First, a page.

Faced with a tense political climate, a dearth of parking and a daunting laundry list of traffic-related initiatives, Palo Alto officials are launching a new planning effort aimed at getting the public involved in a deep conversation about the city's future.
The initiative, dubbed Our Palo Alto, is centered around the city's ongoing update of its land-use bible, the Comprehensive Plan, and related conversations over growth and development, subjects that have dominated City Council agendas throughout the past year.
The public outcry over new developments, particularly those that violate established zoning and height limits, hit its high note last November, when voters overwhelmingly overturned in a referendum an approved housing development on Maybell Avenue. At the same time, downtown residents and land-use watchdogs have been up in arms about downtown's recent spurt in commercial growth and the resulting parking shortage in residential neighborhoods.
City Manager James Keene said Wednesday that Our Palo Alto would stretch for about two years and include meetings, forums, surveys and other to-be-determined outreach tools. It would aim to reach residents who don't normally attend council meetings and encourage dialogue between and among neighbors about the city's future. It would also cover a wide range of topics relating to development, including reforming the city's controversial "planned community" zoning; considering new uses for land in certain neighborhoods; and introducing incentives for downtown workers who will ditch their cars and switch to other modes of transportation.
"Our goal is to support a broad-based discussion about where the city's going and where the city's future is," Keene said at a press conference Wednesday.
The effort also includes as one of its earliest "action" items the city's proposed "residential parking permit program" (RPP), which will be debated at Monday's council meeting. If approved, the program would allow residents to buy up to two permits per household and would set some permits aside for downtown employees. Cars that don't have permits would face time restrictions, much like they do on most blocks in downtown's commercial core.
The program, which has attracted vehement criticism from both residents and businesses, also creates criteria for other neighborhoods that want to adopt the program. This includes support from at least 70 percent of neighborhood residents and a threshold of parked cars of at least 75 percent.
City officials Wednesday that the parking-permit discussion will be just the first of many city efforts to calm downtown's frustrations over insufficient parking. In February, staff plans to propose some first steps toward building a new downtown garage; begin a process for aggressively expanding the city's shuttle program; explore the creation of satellite parking lots east of U.S. Highway 101; and introduce a slew of "transportation-demand-management" (TDM) initiatives aimed at getting drivers to switch from cars to other modes of transportation. This includes establishing a transportation-management authority, an agency that would collect money from members within a geographical area and use the funds for such programs as Caltrain passes and car-sharing services.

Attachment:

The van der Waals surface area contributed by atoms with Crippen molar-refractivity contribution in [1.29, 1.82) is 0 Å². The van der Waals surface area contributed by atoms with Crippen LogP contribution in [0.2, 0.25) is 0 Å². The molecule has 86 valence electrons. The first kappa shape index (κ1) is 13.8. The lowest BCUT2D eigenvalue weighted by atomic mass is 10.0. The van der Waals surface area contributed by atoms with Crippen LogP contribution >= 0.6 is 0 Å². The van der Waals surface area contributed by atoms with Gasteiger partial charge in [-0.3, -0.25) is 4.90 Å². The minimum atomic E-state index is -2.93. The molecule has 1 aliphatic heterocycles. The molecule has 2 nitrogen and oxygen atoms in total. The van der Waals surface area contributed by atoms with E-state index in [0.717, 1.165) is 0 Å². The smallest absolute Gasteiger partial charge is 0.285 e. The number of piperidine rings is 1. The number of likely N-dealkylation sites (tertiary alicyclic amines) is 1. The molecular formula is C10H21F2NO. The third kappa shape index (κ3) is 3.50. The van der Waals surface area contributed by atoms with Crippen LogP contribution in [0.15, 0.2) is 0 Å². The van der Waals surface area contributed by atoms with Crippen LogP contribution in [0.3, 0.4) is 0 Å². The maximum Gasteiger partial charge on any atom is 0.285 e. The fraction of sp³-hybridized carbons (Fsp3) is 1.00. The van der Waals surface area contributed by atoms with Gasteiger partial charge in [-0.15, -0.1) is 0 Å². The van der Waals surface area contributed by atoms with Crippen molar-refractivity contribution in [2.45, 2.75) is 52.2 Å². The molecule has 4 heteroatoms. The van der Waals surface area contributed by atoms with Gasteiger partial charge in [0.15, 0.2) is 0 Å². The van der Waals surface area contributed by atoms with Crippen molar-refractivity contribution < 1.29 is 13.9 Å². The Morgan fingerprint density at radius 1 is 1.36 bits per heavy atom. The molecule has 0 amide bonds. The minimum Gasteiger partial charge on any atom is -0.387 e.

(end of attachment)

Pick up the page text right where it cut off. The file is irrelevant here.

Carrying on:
The proposed parking program has yet to undergo its first public hearing, but early reviews have already been harsh. Residents have panned it as too complex and argued that the threshold for resident participation is too high.
Downtown employers deride it as a "huge waste of money" and want the city to ditch the program altogether in favor of other strategies for reducing parking congestion. This includes designating certain spots on neighborhood streets as for residents only.
Planning Director Hillary Gitelman said Wednesday that while some details of the program remain uncertain (including the question of how many permits should be designated for businesses), success will depend in large part on the city's other efforts pertaining to downtown traffic.
"We already heard from people on both sides," Gitelman said. "Everyone agrees on basic principles, one of which is that the RPP is only part of the puzzle."
Other pieces will be more fully discussed as part of the city's update of the Comprehensive Plan, which has been in the works for more than five years and which is about to shift gears once again.
Gitelman said the council had initially planned to make only minor changes to the existing Comprehensive Plan, which has a planning horizon of 1998-2010. Recent development trends, however, have prompted considerations of broader changes, she said.
"The world has changed. The economy has come roaring back," Gitelman said. "The community has expressed an interest in looking more broadly at issues."
Keene stressed that the design of Our Palo Alto is still in the works. Claudia Keith, the city's chief communication officer, said it could include walking tours, lectures from experts, and a dedicated website with multimedia components and opportunities for residents to offer their opinions.
"We really have to develop 20 different channels or approaches to get involved," Keene said, noting that some will inevitably fail.
In addition to informing the city's update of the Comprehensive Plan, officials expect the new initiative to also support the council's goal of fostering more civic engagement, even if this engagement includes a heavy dose of criticism.
"The fact that there is conflict is not a bad thing in a democracy," Keene said. "It's not a symbol of failure. It's a symbol that there is passion and different opinions about things."
Gitelman also indicated that the city would be hiring a few more planners in the new fiscal year and also look to consultants to help facilitate Our Palo Alto.